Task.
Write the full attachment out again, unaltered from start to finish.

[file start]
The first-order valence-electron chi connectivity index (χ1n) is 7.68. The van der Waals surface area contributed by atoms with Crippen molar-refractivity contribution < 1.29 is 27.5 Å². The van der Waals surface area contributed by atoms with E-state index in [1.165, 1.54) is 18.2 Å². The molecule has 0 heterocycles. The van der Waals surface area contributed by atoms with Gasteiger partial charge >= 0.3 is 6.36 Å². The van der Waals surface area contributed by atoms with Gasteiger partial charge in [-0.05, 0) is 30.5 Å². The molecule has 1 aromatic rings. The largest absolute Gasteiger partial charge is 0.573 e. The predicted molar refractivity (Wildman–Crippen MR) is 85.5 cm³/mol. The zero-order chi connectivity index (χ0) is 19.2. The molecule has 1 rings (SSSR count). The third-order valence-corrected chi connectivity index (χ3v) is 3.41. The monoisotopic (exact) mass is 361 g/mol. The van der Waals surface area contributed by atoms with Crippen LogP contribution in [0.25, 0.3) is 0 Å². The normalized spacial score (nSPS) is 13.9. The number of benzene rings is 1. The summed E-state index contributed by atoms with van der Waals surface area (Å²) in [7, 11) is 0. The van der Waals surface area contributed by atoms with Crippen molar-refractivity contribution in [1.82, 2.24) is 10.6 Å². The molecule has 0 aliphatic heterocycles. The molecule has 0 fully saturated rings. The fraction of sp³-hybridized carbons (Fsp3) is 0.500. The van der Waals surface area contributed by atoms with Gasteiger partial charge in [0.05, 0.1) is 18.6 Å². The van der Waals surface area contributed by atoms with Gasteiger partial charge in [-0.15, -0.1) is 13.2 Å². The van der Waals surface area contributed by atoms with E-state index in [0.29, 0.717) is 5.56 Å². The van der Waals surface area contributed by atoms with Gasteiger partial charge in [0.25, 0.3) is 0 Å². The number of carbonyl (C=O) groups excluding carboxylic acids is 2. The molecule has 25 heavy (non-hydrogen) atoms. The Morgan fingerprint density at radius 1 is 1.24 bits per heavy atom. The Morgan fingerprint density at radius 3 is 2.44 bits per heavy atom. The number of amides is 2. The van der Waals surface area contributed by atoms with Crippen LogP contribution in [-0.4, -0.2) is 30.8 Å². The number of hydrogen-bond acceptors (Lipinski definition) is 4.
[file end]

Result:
The first-order valence-electron chi connectivity index (χ1n) is 7.68. The van der Waals surface area contributed by atoms with Crippen molar-refractivity contribution < 1.29 is 27.5 Å². The van der Waals surface area contributed by atoms with E-state index in [1.165, 1.54) is 18.2 Å². The molecule has 0 heterocycles. The van der Waals surface area contributed by atoms with Gasteiger partial charge >= 0.3 is 6.36 Å². The van der Waals surface area contributed by atoms with Gasteiger partial charge in [-0.05, 0) is 30.5 Å². The molecule has 1 aromatic rings. The largest absolute Gasteiger partial charge is 0.573 e. The predicted molar refractivity (Wildman–Crippen MR) is 85.5 cm³/mol. The zero-order chi connectivity index (χ0) is 19.2. The molecule has 1 rings (SSSR count). The third-order valence-corrected chi connectivity index (χ3v) is 3.41. The monoisotopic (exact) mass is 361 g/mol. The van der Waals surface area contributed by atoms with Crippen LogP contribution in [0.25, 0.3) is 0 Å². The normalized spacial score (nSPS) is 13.9. The number of benzene rings is 1. The summed E-state index contributed by atoms with van der Waals surface area (Å²) in [7, 11) is 0. The van der Waals surface area contributed by atoms with Crippen molar-refractivity contribution in [1.82, 2.24) is 10.6 Å². The molecule has 0 aliphatic heterocycles. The molecule has 0 fully saturated rings. The fraction of sp³-hybridized carbons (Fsp3) is 0.500. The van der Waals surface area contributed by atoms with Gasteiger partial charge in [0.05, 0.1) is 18.6 Å². The van der Waals surface area contributed by atoms with Gasteiger partial charge in [-0.15, -0.1) is 13.2 Å². The van der Waals surface area contributed by atoms with E-state index in [0.29, 0.717) is 5.56 Å². The van der Waals surface area contributed by atoms with Gasteiger partial charge in [0.25, 0.3) is 0 Å². The number of carbonyl (C=O) groups excluding carboxylic acids is 2. The molecule has 25 heavy (non-hydrogen) atoms. The Morgan fingerprint density at radius 1 is 1.24 bits per heavy atom. The Morgan fingerprint density at radius 3 is 2.44 bits per heavy atom. The number of amides is 2. The van der Waals surface area contributed by atoms with Crippen LogP contribution in [-0.4, -0.2) is 30.8 Å². The number of hydrogen-bond acceptors (Lipinski definition) is 4.